Juneteenth became an official federal holiday yesterday, the first since Martin Luther King Junior Day in 1983. The Senate passed the measure unanimously and the House overwhelmingly voted in favor of the bill commemorating the liberation of slaves in Texas in 1865. Fourteen Republicans voted against the bill, however, offering varying objections ranging from the new holiday will create confusion alongside July 4th to the holiday being “…more debunked critical race theory in action.”
This new national holiday offers a generational opportunity for all Americans to discuss systemic racism and accountability in America. But just one year after last year’s transformative protests, much of this country is showing itself to be unwilling to have those conversations.
For example, many recent and ongoing actions by Republicans seem to contradict the spirit of Juneteenth. While supporting the creation of the federal holiday, Republicans across the country are moving quickly to pass laws curtailing voting rights which disproportionately target voters of color, in particular Black voters. And Republican lawmakers are rallying around bills that ban critical race theory from schools and how teachers discuss American history. Currently six states, including Texas ironically, birthplace of Juneteenth, have signed these bills into law. There can be no honest reckoning about our history when there is resistance to providing a more accurate education about our country’s past. And how do you explain Juneteenth in the absence of critical race theory?
Celebrating Juneteenth does not atone for slavery, but it is a way of acknowledging the possibilities for redemption. Unfortunately, it is undermined by the simultaneous attack on teaching critical race theory and our enduring legacy of slavery.
But this is just another example of the overall modus operandi of Trumpian Republicans…do something symbolic on one hand while doing something more underhanded at the same time that harms our democracy. And Juneteenth wasn’t the sole example this week.
On Tuesday, 21 Republicans voted against giving the Congressional Medal to the police who defended the Capitol during the January 6th insurrection. And of those 21 who voted no, 12 have signs on their offices thanking the police! Many of those who objected did so because they do not believe the legislation should refer to January 6 as an insurrection.
But if January 6th wasn’t an insurrection, then why did Republicans vote against a bipartisan commission to investigate its origins and why is the GOP’s retconning of January 6th intensifying? They’ve moved the narrative from “normal tourists” and “peaceful protests” to now embracing Tucker Carlson’s deranged conspiracy theory that the FBI may have orchestrated January 6th and that the “unindicted co-conspirators” mentioned in government documents are actually FBI operatives. By Carlson’s logic, the government is trying to overthrow the government!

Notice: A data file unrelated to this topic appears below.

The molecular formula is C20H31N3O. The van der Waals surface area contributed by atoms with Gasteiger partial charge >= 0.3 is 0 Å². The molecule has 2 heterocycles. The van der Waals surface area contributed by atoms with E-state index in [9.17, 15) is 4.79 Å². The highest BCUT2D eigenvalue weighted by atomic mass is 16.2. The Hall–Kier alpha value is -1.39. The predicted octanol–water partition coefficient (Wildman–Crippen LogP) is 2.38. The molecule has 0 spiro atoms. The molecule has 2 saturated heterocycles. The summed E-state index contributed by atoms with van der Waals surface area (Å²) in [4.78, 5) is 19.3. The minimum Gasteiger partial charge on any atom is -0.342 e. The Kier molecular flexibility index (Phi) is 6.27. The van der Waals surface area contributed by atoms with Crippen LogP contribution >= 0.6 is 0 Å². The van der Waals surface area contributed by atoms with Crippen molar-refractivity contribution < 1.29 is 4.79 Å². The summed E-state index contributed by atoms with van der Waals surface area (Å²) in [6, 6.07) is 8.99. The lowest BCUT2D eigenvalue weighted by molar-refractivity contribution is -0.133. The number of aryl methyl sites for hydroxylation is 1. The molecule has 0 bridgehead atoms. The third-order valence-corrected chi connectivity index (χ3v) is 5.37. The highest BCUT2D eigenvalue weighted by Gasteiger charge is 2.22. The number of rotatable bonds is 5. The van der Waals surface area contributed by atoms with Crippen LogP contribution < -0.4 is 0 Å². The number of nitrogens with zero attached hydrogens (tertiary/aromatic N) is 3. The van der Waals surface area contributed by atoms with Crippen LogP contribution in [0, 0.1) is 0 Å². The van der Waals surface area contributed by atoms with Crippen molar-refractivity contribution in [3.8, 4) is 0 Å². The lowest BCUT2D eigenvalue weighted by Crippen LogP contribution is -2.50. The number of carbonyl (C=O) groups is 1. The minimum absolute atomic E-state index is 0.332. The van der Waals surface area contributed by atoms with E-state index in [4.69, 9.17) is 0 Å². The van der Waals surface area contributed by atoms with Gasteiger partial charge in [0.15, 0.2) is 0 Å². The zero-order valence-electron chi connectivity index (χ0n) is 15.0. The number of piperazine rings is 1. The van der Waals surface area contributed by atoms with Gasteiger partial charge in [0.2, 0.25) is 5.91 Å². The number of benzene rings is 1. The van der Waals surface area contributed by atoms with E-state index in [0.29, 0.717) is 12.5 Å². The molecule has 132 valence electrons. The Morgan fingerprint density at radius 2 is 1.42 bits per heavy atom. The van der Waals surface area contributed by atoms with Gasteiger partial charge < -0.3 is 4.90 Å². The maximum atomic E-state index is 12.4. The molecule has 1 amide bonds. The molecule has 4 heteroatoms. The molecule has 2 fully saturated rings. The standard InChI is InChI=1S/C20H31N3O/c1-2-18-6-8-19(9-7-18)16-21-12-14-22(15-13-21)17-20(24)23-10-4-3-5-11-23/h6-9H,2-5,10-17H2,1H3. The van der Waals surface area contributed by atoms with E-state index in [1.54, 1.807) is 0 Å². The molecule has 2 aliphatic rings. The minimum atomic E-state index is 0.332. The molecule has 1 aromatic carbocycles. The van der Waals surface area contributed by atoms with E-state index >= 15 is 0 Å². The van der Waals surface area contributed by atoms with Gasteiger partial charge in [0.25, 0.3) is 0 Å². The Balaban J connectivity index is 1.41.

There is little time left to disarm the GOP’s targeted attacks on sanity, logic, and our democracy. We must take these opportunities of Juneteenth and January 6th to reflect honestly on the type of country that we are and that we want to become. As uncomfortable as it may be, it’s the only way we will move forward as individuals and as a country. We must commit to thinking about how we can change things for the better rather than substituting symbolic platitudes for meaningful work, for this is the way we rid ourselves of the darkness upon us once and for all.
JOIN Barb and John as they discuss Juneteenth.
Author, columnist, former radio host, and business executive Dr. Janice S. Ellis, Ph.D., joins the show in the second hour to discuss her book, From Liberty to Magnolia: In Search of the American Dream.
“Am I black and then woman or Am I woman and then black?” asks Dr. Janice S. Ellis in her provocative new book, From Liberty to Magnolia: In Search of the American Dream.
“I have lived the chicken–egg conundrum. Which comes first? Am I black and then woman? Am I woman and then black? I have walked into many rooms, in many situations, filled with white people and wondered what they saw first.”
Janice will share her own personal pilgrimage of growing up African-American and female during the tumultuous 60s and 70s. She’ll also discuss the enduring scourge of racism and sexism in America while simultaneously offering an equally compelling and powerful tale of hope.